Professor Jim Liebman Uncovers Possible Innocence of Executed Man
Professor Jim Liebman's discovery that Texas may have executed an innocent man drew widespread media attention, including segments on ABC's "World News Tonight" and "Nightline" and a series of articles in the Chicago Tribune, which had been contacted by Prof. Liebman. The Tribune conducted its own investigation, culminating in a three-part series that explored the execution of Carlos DeLuna, a Texas parolee who died by lethal injection in 1989.
While working on a project with CLS students on behalf of the NAACP Legal Defense and Educational Fund, Prof. Liebman happened across the case of Mr. DeLuna, who'd been executed for the 1983 stabbing death of Wanda Lopez, a young, single mother working the night shift at a Corpus Christi, Tex., gas station. The key evidence against him was an eyewitness identification by a customer who briefly encountered the assailant as he ran out of the gas station.
The co-author of the two-part report A Broken System: Why There Is so Much Error in Capital Cases, Prof. Liebman was struck by Mr. DeLuna's insistence from arrest until execution that he had seen another man, Carlos Hernandez, struggling with Ms. Lopez as Mr. DeLuna walked past the gas station. At trial, police and prosecutors told the jury Mr. Hernandez was a "phantom" who never existed.
In early 2004, Prof. Liebman hired a private investigator to go to the port city to see if Mr. Hernandez existed. Within hours, the investigator found the niece of Mr. Hernandez. She told the investigator that, within weeks of the killing, she heard her uncle tell another man that he, not Mr. DeLuna, knifed Ms. Lopez to death. The two Carloses were the same height and weight and looked remarkably similar. Mr. Hernandez died in prison in 1999 where he was serving time for stabbing another woman nearly to death with an eight-inch buck knife identical to the one left at the Lopez scene.
Prof. Liebman and investigators eventually found several other people who heard Mr. Hernandez confess and give details about the murder. They said that he repeatedly bragged that he killed Ms. Lopez, but his "tocayo" (namesake) Carlos DeLuna took the blame. A Corpus Christi police detective admitted hearing from street informants in 1983, before Mr. DeLuna's trial, that Mr. Hernandez was the killer. The single eyewitness admitted that police told him they had the killer before asking the eyewitness to peer inside a squad car at night and identify Mr. DeLuna as the man he saw running away.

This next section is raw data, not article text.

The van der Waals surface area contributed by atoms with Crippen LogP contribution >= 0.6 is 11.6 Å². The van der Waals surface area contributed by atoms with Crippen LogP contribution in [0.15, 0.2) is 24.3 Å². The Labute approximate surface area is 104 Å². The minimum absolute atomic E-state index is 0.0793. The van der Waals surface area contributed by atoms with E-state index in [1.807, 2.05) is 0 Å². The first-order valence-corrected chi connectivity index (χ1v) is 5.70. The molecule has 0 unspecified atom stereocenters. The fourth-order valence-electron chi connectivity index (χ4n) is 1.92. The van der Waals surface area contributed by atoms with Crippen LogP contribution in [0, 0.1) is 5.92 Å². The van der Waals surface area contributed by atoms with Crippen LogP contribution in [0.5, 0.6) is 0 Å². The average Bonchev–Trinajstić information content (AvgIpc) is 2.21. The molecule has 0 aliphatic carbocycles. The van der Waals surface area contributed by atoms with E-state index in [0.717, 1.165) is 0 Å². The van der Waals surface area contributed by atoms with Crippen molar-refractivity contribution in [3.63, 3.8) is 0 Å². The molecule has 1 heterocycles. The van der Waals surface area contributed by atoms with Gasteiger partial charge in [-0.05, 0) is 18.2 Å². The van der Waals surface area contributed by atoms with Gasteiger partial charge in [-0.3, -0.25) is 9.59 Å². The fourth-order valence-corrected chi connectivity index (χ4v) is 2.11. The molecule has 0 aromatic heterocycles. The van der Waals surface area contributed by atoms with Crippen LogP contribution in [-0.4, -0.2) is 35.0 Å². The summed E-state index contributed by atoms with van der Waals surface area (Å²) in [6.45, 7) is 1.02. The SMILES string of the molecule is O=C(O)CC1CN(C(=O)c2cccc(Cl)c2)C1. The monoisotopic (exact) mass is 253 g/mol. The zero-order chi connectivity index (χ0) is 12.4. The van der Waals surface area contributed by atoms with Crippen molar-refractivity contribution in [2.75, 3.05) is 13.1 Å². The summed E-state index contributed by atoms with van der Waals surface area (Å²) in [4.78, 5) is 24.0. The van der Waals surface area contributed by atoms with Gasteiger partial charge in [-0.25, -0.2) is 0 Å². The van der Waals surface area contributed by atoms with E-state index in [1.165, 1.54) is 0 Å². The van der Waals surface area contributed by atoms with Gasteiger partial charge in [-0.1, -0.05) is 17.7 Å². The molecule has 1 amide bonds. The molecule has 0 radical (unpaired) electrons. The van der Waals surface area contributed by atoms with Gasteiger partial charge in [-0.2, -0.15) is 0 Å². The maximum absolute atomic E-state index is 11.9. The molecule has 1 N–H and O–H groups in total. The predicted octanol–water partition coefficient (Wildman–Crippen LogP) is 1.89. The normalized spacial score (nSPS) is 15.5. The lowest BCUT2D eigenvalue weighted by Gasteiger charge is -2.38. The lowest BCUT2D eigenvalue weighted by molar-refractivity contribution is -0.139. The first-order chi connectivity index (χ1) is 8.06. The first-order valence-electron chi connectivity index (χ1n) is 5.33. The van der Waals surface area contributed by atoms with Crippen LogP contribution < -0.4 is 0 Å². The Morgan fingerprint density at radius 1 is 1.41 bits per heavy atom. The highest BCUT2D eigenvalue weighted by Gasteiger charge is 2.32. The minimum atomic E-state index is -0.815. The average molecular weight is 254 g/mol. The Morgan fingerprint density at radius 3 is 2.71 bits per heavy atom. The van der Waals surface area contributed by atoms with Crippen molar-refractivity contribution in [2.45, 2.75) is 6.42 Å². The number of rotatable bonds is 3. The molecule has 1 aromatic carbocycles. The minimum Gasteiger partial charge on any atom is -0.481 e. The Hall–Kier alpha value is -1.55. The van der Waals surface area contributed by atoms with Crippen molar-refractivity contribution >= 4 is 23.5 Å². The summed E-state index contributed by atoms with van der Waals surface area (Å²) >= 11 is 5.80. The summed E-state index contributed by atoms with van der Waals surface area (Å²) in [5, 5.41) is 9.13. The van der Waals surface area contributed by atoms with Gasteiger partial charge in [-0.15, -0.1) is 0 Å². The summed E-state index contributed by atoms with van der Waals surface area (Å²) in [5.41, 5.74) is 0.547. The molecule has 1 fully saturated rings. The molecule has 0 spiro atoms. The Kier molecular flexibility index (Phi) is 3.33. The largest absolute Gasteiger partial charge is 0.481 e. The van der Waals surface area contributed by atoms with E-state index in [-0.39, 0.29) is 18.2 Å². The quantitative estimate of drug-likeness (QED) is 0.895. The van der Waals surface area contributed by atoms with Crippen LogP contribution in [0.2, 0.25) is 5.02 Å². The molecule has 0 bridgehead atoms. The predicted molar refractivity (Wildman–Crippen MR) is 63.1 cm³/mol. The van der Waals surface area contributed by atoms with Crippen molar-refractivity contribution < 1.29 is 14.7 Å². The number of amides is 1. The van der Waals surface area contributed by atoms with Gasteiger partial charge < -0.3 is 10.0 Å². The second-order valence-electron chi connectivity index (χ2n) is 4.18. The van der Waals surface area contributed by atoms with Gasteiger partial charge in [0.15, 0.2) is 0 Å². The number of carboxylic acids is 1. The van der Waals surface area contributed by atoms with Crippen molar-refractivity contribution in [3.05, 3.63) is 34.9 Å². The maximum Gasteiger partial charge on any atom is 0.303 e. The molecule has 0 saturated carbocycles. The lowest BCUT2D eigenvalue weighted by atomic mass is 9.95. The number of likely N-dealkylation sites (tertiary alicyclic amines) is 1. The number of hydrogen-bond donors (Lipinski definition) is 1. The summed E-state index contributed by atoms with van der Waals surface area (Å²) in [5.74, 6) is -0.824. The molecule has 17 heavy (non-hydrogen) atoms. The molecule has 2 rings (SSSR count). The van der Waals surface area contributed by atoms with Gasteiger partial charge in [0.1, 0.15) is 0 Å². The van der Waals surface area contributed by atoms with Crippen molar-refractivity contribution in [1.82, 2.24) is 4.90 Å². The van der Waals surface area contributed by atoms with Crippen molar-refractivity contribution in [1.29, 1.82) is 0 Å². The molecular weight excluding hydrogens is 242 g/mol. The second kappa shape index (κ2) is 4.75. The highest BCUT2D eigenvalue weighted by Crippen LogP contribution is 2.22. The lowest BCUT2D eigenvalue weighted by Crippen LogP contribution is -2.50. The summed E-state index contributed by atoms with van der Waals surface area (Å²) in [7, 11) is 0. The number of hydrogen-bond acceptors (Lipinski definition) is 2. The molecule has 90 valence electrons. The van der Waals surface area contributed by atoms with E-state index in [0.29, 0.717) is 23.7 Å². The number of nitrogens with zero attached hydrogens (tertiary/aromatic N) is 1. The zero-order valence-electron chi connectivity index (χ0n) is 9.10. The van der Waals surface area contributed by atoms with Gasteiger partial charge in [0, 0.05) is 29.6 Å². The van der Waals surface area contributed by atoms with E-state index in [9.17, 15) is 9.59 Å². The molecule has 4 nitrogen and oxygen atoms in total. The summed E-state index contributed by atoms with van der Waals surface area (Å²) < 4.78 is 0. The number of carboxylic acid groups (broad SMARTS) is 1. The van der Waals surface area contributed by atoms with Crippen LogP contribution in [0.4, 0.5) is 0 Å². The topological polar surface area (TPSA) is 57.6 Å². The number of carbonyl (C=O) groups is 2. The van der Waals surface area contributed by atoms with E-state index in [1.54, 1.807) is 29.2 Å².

Subsequent investigation by Prof. Liebman and CLS students revealed that Mr. Hernandez was well known to Corpus Christi police detectives (including one who testified at Mr. DeLuna's trial) and city prosecutors. Mr. Hernandez had previously been convicted of gas station and convenience store armed robberies and was suspected of knifing another young woman to death. A month after the Lopez killing, officers arrested Mr. Hernandez lurking behind another gas station with a knife. After gathering all this information, Prof. Liebman contacted the Tribune. "This was no longer a legal or academic enterprise," he said.
Editors at the paper were well aware of the problems with capital punishment. Five years earlier, the newspaper had run several groundbreaking stories focused on wrongly imprisoned inmates in Illinois. (Citing the reporters' work, the governor of Illinois called for a moratorium on executions soon after.)
In its articles, the paper concluded that Mr. DeLuna's "case represents one of the most compelling examples yet of the discovery of possible innocence after a prisoner's execution."
Prof. Liebman has argued habeas corpus and death penalty appeals before the U.S. Supreme Court. He is currently on partial leave, teaching in the morning before serving as chief accountability officer for the New York City Department of Education.
Professor George Fletcher's Amicus Brief Plays Role in Guantanamo Detainee Case
An amicus brief submitted by Professor George Fletcher in the case of Hamdan v. Rumsfeld (2006) played an influential role in the 5-3 majority opinion written by Supreme Court Justice John Paul Stevens. (Chief Justice John Roberts recused himself, having participated as circuit judge in the appeals phase of the case.)